A Quick Tip:
Another thing I like to do here is add a nameless folder on the far left of my bookmarks. Firstly, it acts as a nice padding for my left-most bookmarks, and I also have a few pinned tabs, which, on the odd occasion, have been known to 'disappear'. Since I didn't used to bookmark these tabs (because why would I, they're pinned?) I would have to go find them again and re-pin them. I now keep these sites bookmarked in said folder on the left for quick access.
I should also point out that if this ever happens to you, you can usually just hit cmd + shift + T on Mac or ctrl + shift + T on Windows to re-open your last-closed tabs.
Back to it:
Moving on to the next bookmarks after your 'quick access' section, think about grouping sites into relative categories of some sort. The aim here is to create sections on your bookmarks bar (we'll visit this in a bit more detail in the next step). Group the work-related sites, the personal-related sites, the gaming sites, TV sites, music sites; whatever your bookmarks are, group them in some way that works for you.
If you have some larger groups (5+ sites), it might be worth creating folders for them to keep the bookmarks toolbar neat. Try to avoid folders inside folders - they tend to be a bit clunky. Having said that, it might be worth it if you have a real abundance of bookmarks.
You might put folders on the right of the bar to keep them together, or alternatively use them to help separate your groups a bit, they work nicely as a visual break-up of icons/words.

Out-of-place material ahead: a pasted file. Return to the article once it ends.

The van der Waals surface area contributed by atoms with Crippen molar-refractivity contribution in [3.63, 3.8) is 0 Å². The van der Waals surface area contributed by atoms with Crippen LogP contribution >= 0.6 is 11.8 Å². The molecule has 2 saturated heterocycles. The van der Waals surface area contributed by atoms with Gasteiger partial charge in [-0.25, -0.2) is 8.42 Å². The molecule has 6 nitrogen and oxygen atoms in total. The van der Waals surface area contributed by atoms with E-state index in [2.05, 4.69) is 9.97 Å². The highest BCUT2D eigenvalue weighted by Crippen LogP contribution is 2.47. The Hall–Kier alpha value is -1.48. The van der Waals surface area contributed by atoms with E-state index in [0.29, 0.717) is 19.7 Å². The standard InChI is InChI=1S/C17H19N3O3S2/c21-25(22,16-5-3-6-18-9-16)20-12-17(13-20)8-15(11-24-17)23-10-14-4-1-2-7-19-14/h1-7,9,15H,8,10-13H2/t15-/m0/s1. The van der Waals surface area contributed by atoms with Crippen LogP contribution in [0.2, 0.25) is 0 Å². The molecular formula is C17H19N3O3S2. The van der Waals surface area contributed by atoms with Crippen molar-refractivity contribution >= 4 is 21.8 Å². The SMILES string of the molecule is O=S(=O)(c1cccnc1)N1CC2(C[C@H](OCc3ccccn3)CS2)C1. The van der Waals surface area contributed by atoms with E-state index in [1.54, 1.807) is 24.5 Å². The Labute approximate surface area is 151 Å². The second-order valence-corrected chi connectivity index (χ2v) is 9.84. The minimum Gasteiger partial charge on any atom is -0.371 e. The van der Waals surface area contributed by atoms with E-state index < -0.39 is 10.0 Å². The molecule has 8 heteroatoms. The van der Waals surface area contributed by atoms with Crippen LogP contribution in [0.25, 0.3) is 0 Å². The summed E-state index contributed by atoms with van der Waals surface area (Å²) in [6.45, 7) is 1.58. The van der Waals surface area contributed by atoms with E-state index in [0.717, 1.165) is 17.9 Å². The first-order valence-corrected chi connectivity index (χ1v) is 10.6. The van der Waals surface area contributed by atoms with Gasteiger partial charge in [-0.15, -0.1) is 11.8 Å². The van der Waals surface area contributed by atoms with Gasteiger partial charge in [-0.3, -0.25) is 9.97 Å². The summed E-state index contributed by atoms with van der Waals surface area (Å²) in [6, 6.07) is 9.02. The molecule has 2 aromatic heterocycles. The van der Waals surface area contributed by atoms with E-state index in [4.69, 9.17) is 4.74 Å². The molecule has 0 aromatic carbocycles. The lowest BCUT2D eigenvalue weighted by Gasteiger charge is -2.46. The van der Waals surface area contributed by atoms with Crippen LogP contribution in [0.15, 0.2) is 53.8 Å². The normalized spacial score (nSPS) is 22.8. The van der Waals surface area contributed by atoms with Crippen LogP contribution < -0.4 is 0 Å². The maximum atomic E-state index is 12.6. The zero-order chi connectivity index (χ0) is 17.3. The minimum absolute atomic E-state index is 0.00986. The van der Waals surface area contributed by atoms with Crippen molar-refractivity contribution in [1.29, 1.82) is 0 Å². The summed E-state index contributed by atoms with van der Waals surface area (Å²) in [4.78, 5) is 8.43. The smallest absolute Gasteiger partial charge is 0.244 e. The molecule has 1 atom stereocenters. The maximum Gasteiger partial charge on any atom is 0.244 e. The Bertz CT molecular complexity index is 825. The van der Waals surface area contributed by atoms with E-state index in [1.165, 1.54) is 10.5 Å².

Separate Your Bookmarks.
It would be wrong of me if I didn't endorse using separators when organising your bookmarks.
These separators are all about creating an organised, easy to read layout. They create a break in the icons to help you visually locate what you need quicker, as well as helping with the sectioning.
The first and most obvious place to start is with your 'quick access' bank. Pick your separator and drag it onto the toolbar right after the last icon in this section. I tend to use the blank spacer, but this is totally a personal preference thing - you're encouraged to be creative here.
Keep adding in your separators after each section and see what you think about your layout. You might want to adjust it a bit here and there - no need to set and forget, this can be a work in progress til you find something that sticks.
That goes for the separator icons you choose as well. Just because you chose the yellow dot doesn't mean you can't use a blue dot in the next section. Maybe once in a while you might overhaul all the icons and go with a completely different one.
If you want a specific coloured pipe separator, I created the colour picker just for you - enjoy!
That's how to organise your bookmarks toolbar.
I Made an Infographic
Here's an infographic you can share with someone who has a hideous bookmarks bar - there's no promise they'll actually tidy up, but there's only one way to find out!